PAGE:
Tariffs and trade agreements are having a significant impact on the auto industry. While the USMCA is reducing administrative costs on vehicle and parts manufacturers, the rules of origin that undergird NAFTA’s automotive industry are also outdated. China’s industry has become largely independent of the US market, and South Korea has been working hard to minimize the impact of trade deals on its economy.
China’s auto industry is largely independent of the US market
While the United States and China may have a frosty relationship, their economies are more intertwined than ever. For a start, a lot of goods are made in China. Those same goods are shipped to the US for a price. Likewise, a lot of imports from the United States go the other way. This has resulted in a host of tariffs that raise the price of a lot of stuff.
Not all of these are bad, in fact, a lot of them are good for the economy as a whole. But, what are the pitfalls? The most obvious one is that the Trump administration has been known to put the screws to its own neophyte minions. Aside from being unemployed, the average American consumer is paying a higher price for a slew of imported goods. Moreover, the Trump administration has been known to target specific sectors – such as the aviation industry – for more than the usual dints and dents.
USMCA reduces administrative burden on vehicle and parts producers
The United States-Mexico-Canada Agreement (USMCA) is a pact that replaces the North American Free Trade Agreement (NAFTA) with an innovative set of rules. It lays out a framework for future regional integration that strengthens the competitiveness of the United States and Canada, while supporting U.S. jobs in the automotive sector.
USMCA includes provisions to promote reshoring of vehicle and parts production. These changes are designed to reduce the administrative burden on automakers and incentivize new investment in the U.S. and Canadian automotive industries.
USMCA sets thresholds for a number of vehicle and part content requirements, including a 75 percent Regional Value Content requirement. This is a significantly higher percentage than NAFTA’s 62.5%.
Vehicle and part manufacturers must develop a plan to comply with the new USMCA requirements. If they do not, they may face increased costs and reduced vehicle demand. They will also need to evaluate global supply chains.
NAFTA’s automotive rules of origin are outdated
The United States and Mexico have been waging a fight over NAFTA’s automotive rules of origin. Although the two countries have agreed to pass new labor laws to increase the safety of their workers, the dispute has caused some uncertainty.
The new auto industry rules require that passenger vehicles and light trucks have more regional content than they did under NAFTA. In addition, a number of other requirements will be implemented, including the use of a special wage. Similarly, a number of new rules will be required in the supply chain.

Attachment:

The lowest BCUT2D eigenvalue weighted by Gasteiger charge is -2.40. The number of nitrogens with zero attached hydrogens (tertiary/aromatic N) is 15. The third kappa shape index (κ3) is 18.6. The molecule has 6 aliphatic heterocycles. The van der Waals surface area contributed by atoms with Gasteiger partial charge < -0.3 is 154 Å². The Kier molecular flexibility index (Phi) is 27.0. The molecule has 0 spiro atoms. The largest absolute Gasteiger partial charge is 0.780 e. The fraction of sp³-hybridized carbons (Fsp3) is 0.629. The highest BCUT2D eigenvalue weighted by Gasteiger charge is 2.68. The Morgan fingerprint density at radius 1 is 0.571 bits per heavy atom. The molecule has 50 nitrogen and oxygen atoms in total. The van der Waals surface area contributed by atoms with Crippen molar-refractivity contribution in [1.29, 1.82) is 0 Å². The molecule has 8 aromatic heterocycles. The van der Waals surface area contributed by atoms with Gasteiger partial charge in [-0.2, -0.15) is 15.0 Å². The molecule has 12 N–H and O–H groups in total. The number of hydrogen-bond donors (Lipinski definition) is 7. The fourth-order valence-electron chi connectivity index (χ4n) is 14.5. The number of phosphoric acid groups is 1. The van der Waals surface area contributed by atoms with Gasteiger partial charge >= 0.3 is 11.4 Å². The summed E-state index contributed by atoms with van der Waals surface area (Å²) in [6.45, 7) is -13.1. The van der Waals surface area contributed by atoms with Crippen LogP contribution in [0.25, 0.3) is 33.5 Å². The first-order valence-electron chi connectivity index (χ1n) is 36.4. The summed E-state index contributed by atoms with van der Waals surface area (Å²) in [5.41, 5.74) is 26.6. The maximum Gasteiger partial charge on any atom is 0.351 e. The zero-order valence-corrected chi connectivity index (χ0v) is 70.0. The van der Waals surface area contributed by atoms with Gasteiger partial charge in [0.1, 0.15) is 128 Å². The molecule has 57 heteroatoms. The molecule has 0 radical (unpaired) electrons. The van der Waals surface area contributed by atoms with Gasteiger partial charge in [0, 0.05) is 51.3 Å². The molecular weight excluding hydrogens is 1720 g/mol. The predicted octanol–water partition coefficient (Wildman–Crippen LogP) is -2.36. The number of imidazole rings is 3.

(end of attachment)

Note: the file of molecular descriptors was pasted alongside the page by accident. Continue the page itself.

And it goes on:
One of the most important changes is a rule that requires a greater percentage of automotive parts to be made in the region. Under NAFTA, the de minimis percentage was seven percent, whereas under USMCA it is upped to 10 percent.
One of the most important new rules is a rule that requires a worker to earn at least $16 an hour by 2023. Workers in Mexico will receive a minimum wage boost. These new laws are aimed at increasing protections for the workers and making it easier for them to unionize.
South Korea’s efforts to mitigate tariffs and trade agreements impact on auto industry
There have been recent efforts by South Korea and the United States to mitigate the impact of tariffs and trade agreements on the auto industry. These agreements are designed to facilitate more investment and promote trade. However, the process took a long time and required considerable input from both sides.
As part of the process, the U.S. and South Korea negotiated a bilateral free trade agreement (FTA). This agreement will allow more U.S.-made cars to be sold in South Korea.
Autos are Korea’s second largest export. However, tariffs and non-tariff barriers have made it difficult for American automakers to enter the Korean market. In order to sell their automobiles in South Korea, companies must meet safety standards, including meeting American federal safety standards.
In addition to the bilateral FTA, Korea and the United States agreed to eliminate tariffs on autos by January 2016. By agreeing to remove the tariffs, Korea is helping the United States to sell more cars in its own country. The agreement also includes a special motor vehicle safeguard for the next 10 years.